Special Issue "Brain Metastases in Breast Cancer"

A special issue of Cancers (ISSN 2072-6694). This special issue belongs to the section "Cancer Pathophysiology".

Deadline for manuscript submissions: 15 May 2022.

Special Issue Editors

Prof. Dr. Renata Duchnowska
E-Mail Website
Guest Editor
Department of Oncology, Military Institute of Medicine, Szaserów 128 St., 04-141 Warsaw, Poland
Interests: breast cancer; brain metastases; genetics; targeted therapy
Prof. Dr. Philippe Métellus
E-Mail Website
Guest Editor
Department of Neurosurgery Clairval Hospital Center, Generale de Santé, 317 Boulevard du Redon 1009, 13009 Marseille, France
Interests: Neurosurgery; brain tumor

Special Issue Information

Dear Colleagues,

Breast cancer is the second most frequent cause of brain metastases after lung cancer, with an estimated occurrence of 10-30%. Paradoxically, increased efficacy of breast cancer treatment allows more time for the development of brain metastases. In consequence, this problem is becoming increasingly important and remains an unmet need.

The prognosis of breast cancer patients with brain metastases is generally poor. Their management includes neurosurgery, radiotherapy, and systemic therapies. Most anticancer agents show limited penetrance through the blood-brain barrier, making the brain a “sanctuary site.” Recently, there has been a shift from combating established brain metastases to preventive strategies. The knowledge on the mechanisms of brain-specific metastatic process and on the role of the unique brain microenvironment is still limited. Currently available molecular techniques allow analysis of thousands of genes, and researchers have hopes they can pave the way to new preventive and therapeutic strategies.

This Special Issue includes reviews that highlight biological and clinical aspects of brain metastases in breast cancer. It is our hope that this endeavor will attract great interest from a wide range of researchers and clinicians dealing with this malignancy.

Prof. Dr. Renata Duchnowska
Prof. Dr. Philippe Métellus
Guest Editors

Manuscript Submission Information

Manuscripts should be submitted online at www.mdpi.com by registering and logging in to this website. Once you are registered, click here to go to the submission form. Manuscripts can be submitted until the deadline. All papers will be peer-reviewed. Accepted papers will be published continuously in the journal (as soon as accepted) and will be listed together on the special issue website. Research articles, review articles as well as short communications are invited. For planned papers, a title and short abstract (about 100 words) can be sent to the Editorial Office for announcement on this website.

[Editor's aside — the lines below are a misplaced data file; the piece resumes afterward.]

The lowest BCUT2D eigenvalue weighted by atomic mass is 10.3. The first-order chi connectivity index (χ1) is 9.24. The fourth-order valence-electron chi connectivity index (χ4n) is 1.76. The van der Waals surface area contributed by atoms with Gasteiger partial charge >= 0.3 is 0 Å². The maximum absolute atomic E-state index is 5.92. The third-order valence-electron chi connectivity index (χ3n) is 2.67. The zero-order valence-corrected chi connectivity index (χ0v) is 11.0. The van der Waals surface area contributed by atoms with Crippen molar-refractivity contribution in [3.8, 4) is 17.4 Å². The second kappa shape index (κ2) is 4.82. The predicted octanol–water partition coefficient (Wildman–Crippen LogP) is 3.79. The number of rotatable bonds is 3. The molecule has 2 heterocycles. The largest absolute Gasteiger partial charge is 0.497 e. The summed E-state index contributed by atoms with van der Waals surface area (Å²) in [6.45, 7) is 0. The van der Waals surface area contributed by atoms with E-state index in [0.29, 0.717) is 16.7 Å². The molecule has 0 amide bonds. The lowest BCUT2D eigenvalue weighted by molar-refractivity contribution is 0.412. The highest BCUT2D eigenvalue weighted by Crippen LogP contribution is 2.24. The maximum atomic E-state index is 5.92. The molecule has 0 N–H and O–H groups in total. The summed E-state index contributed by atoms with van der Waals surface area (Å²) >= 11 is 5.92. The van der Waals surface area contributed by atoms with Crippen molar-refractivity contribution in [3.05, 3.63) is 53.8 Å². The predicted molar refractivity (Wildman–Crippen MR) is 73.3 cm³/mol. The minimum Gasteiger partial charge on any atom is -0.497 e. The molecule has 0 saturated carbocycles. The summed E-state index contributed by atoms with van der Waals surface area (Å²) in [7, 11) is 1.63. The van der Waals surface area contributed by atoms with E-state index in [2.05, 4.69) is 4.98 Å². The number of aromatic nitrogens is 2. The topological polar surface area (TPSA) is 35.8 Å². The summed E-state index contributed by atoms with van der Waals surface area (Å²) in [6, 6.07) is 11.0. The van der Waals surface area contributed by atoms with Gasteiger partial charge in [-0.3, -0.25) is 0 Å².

Submitted manuscripts should not have been published previously, nor be under consideration for publication elsewhere (except conference proceedings papers). All manuscripts are thoroughly refereed through a single-blind peer-review process. A guide for authors and other relevant information for submission of manuscripts is available on the Instructions for Authors page. Cancers is an international peer-reviewed open access semimonthly journal published by MDPI.

Please visit the Instructions for Authors page before submitting a manuscript. The Article Processing Charge (APC) for publication in this open access journal is 2400 CHF (Swiss Francs). Submitted papers should be well formatted and use good English. Authors may use MDPI's English editing service prior to publication or during author revisions.

Keywords

  • breast cancer
  • brain metastases
  • gene signature
  • targeted therapy
  • radiotherapy

Published Papers (2 papers)

Order results
Result details
Select all
Export citation of selected articles as:

Research

Jump to: Review

Article
Landscape of Epidermal Growth Factor Receptor Heterodimers in Brain Metastases
Cancers 2022, 14(3), 533; https://0-doi-org.brum.beds.ac.uk/10.3390/cancers14030533 - 21 Jan 2022
Viewed by 160
Abstract
HER2+ breast cancer patients have an elevated risk of developing brain metastases (BM), despite adjuvant HER2-targeted therapy. The mechanisms underpinning this reduced intracranial efficacy are unclear. We optimised the in situ proximity ligation assay (PLA) for detection of the high-affinity neuregulin-1 receptor, HER2-HER3 [...] Read more.